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Discussion Starter · #11 ·
thanks a ton to all of you! I think im just gonna stick with what I have now. My setup is doing ok and if I tune im just gonna blow money I don't have. Again, thanks fellas, I really appreciate your help
 

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Wow! This is weird, Steve (lbg) and I like hardly ever disagree. Maybe that's because he kinda actually knows what he's doing :)

Given an interest in learning to tune, then it should be pursued. Its something that needs to be learned at some point any way. And if you look at it, its even good practice as getting good results call for the shooter to really buckle down and shoot their best form.

But Mefferd I do get lbg's point. You could just keep shooting for a little while for practice, and once you get one or two with jacked up fletching, sacrifice them to bare shaft tuning.

Now one thing about bare shafting is that generally a shooter makes an initial shaft choice, and then begins the process with full length uncut shafts. That way he knows that unless he seriously screwed up his selection, he should initially see results showing that his arrows are weak.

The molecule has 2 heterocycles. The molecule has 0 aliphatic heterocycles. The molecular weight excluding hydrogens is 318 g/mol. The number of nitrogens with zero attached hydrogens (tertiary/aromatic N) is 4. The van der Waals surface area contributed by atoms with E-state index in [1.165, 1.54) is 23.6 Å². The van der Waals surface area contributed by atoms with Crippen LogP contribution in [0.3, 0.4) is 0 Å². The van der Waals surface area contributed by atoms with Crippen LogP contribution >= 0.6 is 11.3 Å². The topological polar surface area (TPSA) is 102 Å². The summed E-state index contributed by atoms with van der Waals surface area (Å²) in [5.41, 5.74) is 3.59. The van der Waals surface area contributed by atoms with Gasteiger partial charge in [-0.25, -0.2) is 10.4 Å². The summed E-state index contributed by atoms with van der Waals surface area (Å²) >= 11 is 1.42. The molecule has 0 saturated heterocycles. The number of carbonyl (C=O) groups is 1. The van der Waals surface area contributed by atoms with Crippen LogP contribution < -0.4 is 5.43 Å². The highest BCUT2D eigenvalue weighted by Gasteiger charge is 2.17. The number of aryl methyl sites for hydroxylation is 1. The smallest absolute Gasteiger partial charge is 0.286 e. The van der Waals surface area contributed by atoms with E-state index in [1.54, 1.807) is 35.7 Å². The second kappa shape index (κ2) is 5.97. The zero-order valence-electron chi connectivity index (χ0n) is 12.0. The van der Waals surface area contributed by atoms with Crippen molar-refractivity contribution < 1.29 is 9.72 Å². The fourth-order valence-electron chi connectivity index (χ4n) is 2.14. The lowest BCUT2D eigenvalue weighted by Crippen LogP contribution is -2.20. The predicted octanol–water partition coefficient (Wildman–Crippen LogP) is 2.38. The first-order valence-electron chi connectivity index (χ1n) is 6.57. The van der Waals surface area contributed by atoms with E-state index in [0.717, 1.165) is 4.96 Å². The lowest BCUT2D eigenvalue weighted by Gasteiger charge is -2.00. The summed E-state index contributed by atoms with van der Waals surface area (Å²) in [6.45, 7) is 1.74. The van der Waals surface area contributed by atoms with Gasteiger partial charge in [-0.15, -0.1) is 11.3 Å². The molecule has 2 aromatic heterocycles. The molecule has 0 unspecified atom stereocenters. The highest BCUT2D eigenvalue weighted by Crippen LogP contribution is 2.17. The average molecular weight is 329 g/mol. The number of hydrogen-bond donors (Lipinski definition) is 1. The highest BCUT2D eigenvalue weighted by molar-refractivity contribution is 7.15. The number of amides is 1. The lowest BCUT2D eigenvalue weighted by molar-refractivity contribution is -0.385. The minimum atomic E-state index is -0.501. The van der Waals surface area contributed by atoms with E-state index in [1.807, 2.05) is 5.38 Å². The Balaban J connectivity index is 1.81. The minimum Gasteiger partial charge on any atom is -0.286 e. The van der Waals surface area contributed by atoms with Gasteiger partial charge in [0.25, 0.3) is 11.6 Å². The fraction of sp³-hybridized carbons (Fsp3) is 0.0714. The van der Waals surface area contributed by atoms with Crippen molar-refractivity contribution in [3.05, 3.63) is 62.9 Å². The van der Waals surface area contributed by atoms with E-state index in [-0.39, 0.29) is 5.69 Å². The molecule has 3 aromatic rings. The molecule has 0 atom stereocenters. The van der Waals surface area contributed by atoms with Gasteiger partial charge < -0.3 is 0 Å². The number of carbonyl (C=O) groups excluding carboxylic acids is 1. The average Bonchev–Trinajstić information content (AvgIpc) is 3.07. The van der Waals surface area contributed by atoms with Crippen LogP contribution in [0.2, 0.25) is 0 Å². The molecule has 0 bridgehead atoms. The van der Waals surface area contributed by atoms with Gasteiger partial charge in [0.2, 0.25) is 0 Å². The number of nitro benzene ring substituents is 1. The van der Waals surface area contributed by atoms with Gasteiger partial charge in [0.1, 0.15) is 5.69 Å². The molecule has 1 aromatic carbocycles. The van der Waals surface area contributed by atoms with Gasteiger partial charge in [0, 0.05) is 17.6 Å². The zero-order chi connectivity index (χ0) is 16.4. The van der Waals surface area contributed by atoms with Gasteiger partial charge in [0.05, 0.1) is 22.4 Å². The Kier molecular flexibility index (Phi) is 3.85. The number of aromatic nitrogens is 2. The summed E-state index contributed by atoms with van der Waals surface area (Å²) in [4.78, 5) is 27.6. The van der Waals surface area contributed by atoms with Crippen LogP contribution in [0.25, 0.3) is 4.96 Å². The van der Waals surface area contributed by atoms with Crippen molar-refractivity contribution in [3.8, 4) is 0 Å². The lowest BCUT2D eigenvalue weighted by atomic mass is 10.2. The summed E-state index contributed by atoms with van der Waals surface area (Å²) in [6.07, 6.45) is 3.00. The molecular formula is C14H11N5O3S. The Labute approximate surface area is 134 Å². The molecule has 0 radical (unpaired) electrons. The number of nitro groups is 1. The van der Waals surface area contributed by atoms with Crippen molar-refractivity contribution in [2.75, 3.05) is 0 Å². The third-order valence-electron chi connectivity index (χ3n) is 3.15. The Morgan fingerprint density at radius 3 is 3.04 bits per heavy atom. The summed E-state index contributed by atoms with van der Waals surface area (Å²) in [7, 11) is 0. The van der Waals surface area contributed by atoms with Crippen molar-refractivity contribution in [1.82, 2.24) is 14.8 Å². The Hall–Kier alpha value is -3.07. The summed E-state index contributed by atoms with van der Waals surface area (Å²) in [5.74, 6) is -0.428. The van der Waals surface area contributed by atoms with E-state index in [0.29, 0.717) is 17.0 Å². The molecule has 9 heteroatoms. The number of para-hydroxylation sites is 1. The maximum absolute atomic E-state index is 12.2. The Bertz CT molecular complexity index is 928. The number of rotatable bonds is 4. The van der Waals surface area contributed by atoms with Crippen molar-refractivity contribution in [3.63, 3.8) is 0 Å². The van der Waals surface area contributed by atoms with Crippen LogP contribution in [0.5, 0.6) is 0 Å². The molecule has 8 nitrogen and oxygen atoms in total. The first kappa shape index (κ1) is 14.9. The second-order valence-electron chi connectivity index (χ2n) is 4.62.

Although your arrows are already cut pretty short, you may not be totally SOL. When you do get around to bareshafting you may be able to load up a heavier point to correct them if they do actually prove to be too stiff. Maybe even get a selection of point weights on hand before yo get into it.

3 Rivers has field point test kits that give you a small assortment of screw in field point weights

http://www.3riversarchery.com/Screw-In+Field+Point+Test+Kit+-+516_iCF5-T_baseitem.html
 

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Discussion Starter · #13 ·
Wow! This is weird, Steve (lbg) and I like hardly ever disagree. Maybe that's because he kinda actually knows what he's doing :)

Given an interest in learning to tune, then it should be pursued. Its something that needs to be learned at some point any way. And if you look at it, its even good practice as getting good results call for the shooter to really buckle down and shoot their best form.

But Mefferd I do get lbg's point. You could just keep shooting for a little while for practice, and once you get one or two with jacked up fletching, sacrifice them to bare shaft tuning.